Wi-Fi on Delta Airlines

I just had my first experience with Internet access on an airplane. It didn't go well.

Typical of a computer endeavor, the documentation was non-existent.

There was no notice ahead of time that the service was available. This despite having done the full on-line thing. I reserved the tickets at Delta's website, checked in on-line, changed my seat assignment on-line and got an email notification with the flight details the day before. Nothing mentioned that Wi-Fi Internet access was going to be available on the flight. There was nothing about it at the airport either. And when the availability of the service was mentioned on the plane, nothing was said about the cost.

When I checked the available wireless networks at 9,000 feet there were more than one (see below).


As luck would have it, I first ran across the "Free Public Wi-Fi" network scam at an airport terminal last year, so I know not to connect to this ad-hoc network* (Windows XP calls it a computer to computer network), but I'm sure passengers have tried and ended up frustrated (if they're lucky). I wonder how flight attendands feel about doing tech support?

On the other hand, I never heard of gogoinflight either.

Before connecting to any public wireless network there are two things you should do, turn off file and printer sharing and double check that your firewall is on. If you use the Windows XP firewall, then you're safer turning off all exceptions. Having done all this, I connect to the gogoinflight network.

When connected to a public wireless network there is one other thing you should do: assume that someone is standing behind you watching everything you do. If there is anything you wouldn't want a total stranger to see, then don't send it (or receive it) over a pubic unsecure Wi-Fi network. Secure web pages are probably safe, but they are not as secure as most people think. If this becomes a hassle, then you need a VPN.

I connected to the network just fine and the network status information is shown below. But then I hit a snag.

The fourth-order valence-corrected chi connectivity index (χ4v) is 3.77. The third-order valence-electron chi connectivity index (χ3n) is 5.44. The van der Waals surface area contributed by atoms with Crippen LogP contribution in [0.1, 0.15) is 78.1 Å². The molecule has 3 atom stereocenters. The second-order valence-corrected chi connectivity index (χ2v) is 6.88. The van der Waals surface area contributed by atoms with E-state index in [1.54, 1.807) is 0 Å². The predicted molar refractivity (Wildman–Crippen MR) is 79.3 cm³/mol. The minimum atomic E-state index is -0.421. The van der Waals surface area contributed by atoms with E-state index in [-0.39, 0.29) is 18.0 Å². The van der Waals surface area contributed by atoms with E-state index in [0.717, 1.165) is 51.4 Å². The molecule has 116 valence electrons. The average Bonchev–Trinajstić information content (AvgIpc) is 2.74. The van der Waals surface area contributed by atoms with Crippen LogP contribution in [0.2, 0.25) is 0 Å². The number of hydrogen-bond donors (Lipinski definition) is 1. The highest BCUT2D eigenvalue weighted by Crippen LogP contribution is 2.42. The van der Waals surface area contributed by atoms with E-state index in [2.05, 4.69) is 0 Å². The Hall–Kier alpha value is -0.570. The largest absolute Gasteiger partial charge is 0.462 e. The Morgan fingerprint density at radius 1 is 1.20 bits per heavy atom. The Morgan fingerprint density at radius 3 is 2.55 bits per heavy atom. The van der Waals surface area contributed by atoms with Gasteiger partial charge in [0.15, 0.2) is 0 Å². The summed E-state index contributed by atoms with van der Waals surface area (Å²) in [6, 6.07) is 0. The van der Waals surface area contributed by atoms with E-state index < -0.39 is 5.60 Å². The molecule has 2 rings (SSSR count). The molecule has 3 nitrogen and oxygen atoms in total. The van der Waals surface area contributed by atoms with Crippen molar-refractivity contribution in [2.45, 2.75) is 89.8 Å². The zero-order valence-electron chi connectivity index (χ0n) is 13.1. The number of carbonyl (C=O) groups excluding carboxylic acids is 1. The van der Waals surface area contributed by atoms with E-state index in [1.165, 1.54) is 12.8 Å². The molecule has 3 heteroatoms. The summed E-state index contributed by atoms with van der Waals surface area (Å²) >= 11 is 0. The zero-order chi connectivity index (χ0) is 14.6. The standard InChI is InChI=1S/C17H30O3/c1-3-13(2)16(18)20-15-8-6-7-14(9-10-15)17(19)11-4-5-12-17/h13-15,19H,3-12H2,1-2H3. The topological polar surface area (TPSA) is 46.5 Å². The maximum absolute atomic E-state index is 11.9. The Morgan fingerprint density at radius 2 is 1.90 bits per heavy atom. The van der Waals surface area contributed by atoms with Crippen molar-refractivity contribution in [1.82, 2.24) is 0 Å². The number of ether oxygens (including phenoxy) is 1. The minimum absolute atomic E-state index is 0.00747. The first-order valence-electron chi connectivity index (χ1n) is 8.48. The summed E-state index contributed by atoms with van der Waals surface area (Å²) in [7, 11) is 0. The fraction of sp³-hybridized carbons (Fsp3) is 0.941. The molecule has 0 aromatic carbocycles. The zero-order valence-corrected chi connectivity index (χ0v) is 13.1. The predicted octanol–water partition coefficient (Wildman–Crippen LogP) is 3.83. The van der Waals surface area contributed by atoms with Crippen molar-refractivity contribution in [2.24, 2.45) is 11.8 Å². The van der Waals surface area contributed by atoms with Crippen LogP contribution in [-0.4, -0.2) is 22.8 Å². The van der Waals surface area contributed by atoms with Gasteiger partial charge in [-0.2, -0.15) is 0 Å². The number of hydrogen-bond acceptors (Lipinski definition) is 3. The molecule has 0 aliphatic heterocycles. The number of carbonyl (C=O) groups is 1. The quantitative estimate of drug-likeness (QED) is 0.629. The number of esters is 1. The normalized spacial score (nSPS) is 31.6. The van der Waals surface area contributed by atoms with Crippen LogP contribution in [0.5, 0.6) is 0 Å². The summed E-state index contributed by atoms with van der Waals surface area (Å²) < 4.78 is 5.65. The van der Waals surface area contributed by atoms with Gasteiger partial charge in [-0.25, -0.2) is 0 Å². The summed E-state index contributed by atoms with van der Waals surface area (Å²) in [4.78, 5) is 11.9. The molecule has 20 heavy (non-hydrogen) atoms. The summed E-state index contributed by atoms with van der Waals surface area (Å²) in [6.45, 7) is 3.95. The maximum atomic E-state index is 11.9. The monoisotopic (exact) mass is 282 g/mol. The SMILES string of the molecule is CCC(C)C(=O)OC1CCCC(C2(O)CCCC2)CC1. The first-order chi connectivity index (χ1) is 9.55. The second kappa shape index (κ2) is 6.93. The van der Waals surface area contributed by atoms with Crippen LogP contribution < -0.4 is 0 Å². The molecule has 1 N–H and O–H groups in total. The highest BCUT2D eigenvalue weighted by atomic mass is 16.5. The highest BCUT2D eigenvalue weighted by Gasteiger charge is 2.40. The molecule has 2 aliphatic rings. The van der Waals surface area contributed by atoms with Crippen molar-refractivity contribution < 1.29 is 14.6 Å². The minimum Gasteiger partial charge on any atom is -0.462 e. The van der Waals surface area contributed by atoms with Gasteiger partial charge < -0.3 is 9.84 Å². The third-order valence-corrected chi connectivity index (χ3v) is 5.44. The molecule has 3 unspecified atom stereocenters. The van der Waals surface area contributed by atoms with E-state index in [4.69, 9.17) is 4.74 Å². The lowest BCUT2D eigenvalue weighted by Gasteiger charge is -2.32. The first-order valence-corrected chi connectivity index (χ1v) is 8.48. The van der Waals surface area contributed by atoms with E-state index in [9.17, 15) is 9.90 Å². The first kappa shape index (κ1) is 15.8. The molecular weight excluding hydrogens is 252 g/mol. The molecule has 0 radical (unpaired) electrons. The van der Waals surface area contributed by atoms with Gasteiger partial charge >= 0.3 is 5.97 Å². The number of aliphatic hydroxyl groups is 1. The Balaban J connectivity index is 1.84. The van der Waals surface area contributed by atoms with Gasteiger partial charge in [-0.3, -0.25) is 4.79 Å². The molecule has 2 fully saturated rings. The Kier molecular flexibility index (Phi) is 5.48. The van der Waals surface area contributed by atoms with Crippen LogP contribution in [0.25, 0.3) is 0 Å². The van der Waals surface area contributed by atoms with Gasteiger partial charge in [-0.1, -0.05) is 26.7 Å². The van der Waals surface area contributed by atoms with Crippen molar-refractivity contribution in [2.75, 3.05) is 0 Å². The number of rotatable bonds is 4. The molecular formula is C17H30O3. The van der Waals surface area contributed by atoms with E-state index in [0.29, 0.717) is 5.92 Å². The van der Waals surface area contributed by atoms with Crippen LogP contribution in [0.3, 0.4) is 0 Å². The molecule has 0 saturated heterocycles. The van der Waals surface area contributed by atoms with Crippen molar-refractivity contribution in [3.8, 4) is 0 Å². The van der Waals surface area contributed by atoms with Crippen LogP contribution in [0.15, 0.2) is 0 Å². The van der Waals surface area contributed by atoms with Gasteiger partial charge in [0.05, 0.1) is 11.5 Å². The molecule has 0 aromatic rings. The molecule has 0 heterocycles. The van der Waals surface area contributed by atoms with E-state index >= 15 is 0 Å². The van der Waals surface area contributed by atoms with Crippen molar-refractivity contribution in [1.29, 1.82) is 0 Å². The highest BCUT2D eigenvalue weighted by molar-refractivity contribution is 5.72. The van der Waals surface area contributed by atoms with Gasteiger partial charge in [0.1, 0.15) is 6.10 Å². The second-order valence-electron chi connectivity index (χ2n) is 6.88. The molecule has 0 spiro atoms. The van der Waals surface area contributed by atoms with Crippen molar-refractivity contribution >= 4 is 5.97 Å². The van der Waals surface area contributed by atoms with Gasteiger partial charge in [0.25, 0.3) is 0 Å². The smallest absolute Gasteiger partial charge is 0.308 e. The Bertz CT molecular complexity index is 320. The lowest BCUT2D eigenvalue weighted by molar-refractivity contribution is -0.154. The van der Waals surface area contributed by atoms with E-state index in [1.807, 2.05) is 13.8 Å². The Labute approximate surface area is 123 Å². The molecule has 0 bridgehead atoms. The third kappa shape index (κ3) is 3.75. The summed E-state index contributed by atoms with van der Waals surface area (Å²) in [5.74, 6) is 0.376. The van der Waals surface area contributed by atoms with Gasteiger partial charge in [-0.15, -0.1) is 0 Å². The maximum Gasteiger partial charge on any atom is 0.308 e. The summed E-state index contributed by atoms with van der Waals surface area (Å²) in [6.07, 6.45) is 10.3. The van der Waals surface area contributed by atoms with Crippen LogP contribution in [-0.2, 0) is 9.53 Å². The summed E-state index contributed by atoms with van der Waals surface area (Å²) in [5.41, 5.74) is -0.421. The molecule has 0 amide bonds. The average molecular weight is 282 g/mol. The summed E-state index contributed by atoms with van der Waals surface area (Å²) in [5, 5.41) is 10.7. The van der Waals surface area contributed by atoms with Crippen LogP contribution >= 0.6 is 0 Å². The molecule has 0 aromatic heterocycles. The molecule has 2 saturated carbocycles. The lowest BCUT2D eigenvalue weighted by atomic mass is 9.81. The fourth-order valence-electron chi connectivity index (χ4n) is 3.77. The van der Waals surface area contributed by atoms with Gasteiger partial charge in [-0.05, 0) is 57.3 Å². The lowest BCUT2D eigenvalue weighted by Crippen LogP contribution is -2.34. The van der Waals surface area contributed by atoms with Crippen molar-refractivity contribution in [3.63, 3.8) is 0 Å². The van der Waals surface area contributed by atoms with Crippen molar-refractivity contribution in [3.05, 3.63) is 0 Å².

The first website that I tried to visit failed with the message below.


I wasn't trying to access gogoinflite.com, so this was puzzling at first.

To narrow down the problem, I tried to access the default gateway by IP address. This normally indicates if the problem is gettng to the router or getting out from the router to the outside world.

My request also failed as did a ping of the router by IP address. A Windows XP Repair of the connection didn't help. Neither did disconnecting from the network and re-connecting.

When all else fails, I fall back on an "arp -a" command. If my computer was able to contact the router at all, it will show the Mac address of the router. The result, shown below, confirms that, at the lowest level, my computer was able to communicate to the router at

C:\Documents and Settings\michael>arp -a

Interface: --- 0x30007

Internet Address Physical Address Type 00-e0-4b-1d-6d-49 dynamic

So the problem was with TCP/IP rather than Ethernet or Wi-Fi (the signal strength was a full 5 bars). What was wrong? DNS.


I'm a big fan of OpenDNS and had hard coded their DNS servers for the Wi-Fi connection on my laptop. Changing this back to the more customary option of being assigned DNS servers by the router, fixed things.

What happened when accessing the router by IP address was that the initial connection worked fine, but then the re-direct (shown below) failed.


OpenDNS deals with the real Internet, but apparently airborne.gogoinflite.com is on the plane, not on the real Internet. These problems could have been easily avoided, if only there was some documentation that said you had to use their DNS servers.

The failed ping of the router was probably done on purpose by whoever configured the router. Not a choice I would have made.

Now that I could access the free part of the system, I learned the cost. Gogo wanted $10 to access the Internet for the duration of the flite.

At this point, I wanted no part of it. Who knows how fast the connection is, how well streaming audio plays (I'd love to listen to my favorite radio stations) or whether there are any bandwidth limits.


This was all so unnecessary. Had I known of the service ahead of time, I would have signed up, for the experience if nothing else. The price seems fair enough, heck I paid $15 to check a suitcase.

Without paying, you still get access to Delta.com so I could see what gate the flight arrived at and our estimated arrival time. They also offered a handful of stories from the Wall Street Journal, I think if you pay for the service you get full access to wsj.com, but don't quote me on that.

Back on the ground I tried to research in-flight Internet access at Delta.com. A search on "Wi-Fi" turns up nothing and the In-flight services page also says nothing about Wi-Fi.

It's a start, I suppose.

Update: March 28, 2009. See part 2 for more on Delta, Aircell and Wi-Fi

*The fact that "Free Public Wi-Fi" is an ad-hoc network is brutally obvious in Windows XP, the icons for the two different types of networks (the other is infrastructure) are large and reasonably self-explanatory. Not so in Windows 7 where the icons are tiny and not at all intuitive (at least to me).

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